Factory output ‘likely up’ 5.3%

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PHILIPPINE factory output likely expanded in volume in January, the economic research arm of Moody’s Investors Service said, reducing the impact of a slowing Chinese economy and El Niño on the manufacturing sector.

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Moody’s Analytics said that manufacturers produced goods at a faster pace of 5.3 percent in January, compared with 4.9 percent in December last year and 2.6 percent a year earlier.

“Philippine industrial production is expected to have expanded 5.3 percent year-year in January, continuing the acceleration seen in recent months,” Moody’s Analytics said in a weekly outlook, ahead of the official data to be released by the Philippine Statistics Authority (PSA) on Thursday.

The research firm did not, however, address manufacturing value, which declined 2.6 percent in December 2015, a reversal of a 3.2 percent increase in the same month a year earlier, according to data from the PSA.

Moody’s Analytics pointed out that since the Philippines is less reliant on China as an export destination than most other countries in the region, its producers have been less affected by slowing Chinese demand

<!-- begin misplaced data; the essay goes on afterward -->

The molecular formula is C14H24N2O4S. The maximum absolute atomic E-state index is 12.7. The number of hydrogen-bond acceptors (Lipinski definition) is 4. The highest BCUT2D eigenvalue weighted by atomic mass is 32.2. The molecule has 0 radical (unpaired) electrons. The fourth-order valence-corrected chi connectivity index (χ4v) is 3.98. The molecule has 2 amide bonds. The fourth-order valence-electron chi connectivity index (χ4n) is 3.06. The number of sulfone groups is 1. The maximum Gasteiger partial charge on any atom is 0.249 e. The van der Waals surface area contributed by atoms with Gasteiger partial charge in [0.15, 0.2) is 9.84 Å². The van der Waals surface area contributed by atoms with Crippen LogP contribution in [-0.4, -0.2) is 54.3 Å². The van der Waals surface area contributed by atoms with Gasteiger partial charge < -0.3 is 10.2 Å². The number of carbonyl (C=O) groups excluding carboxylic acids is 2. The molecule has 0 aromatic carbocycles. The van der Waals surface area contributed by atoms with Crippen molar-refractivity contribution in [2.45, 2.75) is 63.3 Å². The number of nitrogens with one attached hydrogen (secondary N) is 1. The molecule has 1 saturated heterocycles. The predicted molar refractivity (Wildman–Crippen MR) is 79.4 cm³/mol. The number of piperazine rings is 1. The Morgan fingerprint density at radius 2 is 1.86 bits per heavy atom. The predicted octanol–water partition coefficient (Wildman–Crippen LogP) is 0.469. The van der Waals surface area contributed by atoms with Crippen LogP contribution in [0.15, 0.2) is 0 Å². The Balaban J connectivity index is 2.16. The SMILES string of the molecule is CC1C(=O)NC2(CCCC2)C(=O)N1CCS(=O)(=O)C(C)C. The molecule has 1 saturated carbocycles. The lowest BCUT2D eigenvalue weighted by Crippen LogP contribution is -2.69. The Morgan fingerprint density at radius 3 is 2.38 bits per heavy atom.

“Food producers will start to see improvements in the coming months as the unfavorable growing conditions caused by El Niño start to dissipate,” it added.

Manufacturing output as measured by the Volume of Production Index (VoPI) grew a 4.9 percent in December from a revised 4.4 percent in November.

The expansion was attributed to robust demand and improvements in nine out of 13 major industries: non-metallic mineral products; paper and paper products; machinery except electrical; leather products; miscellaneous manufactures; transport equipment; electrical machinery; beverages; and chemical products.

In a separate report on the VoPI following the release of the December 2015 data, the National Economic Development Authority said manufacturing had benefited from increased construction activity and low oil prices.

Despite an unfavorable economic global climate, the manufacturing sector remained optimistic given low and stable inflation, good employment opportunities and increased consumer spending power, it added.

“The continued drop in petroleum prices will also keep operating costs minimal and this is expected to boost the volume of production,” it said.

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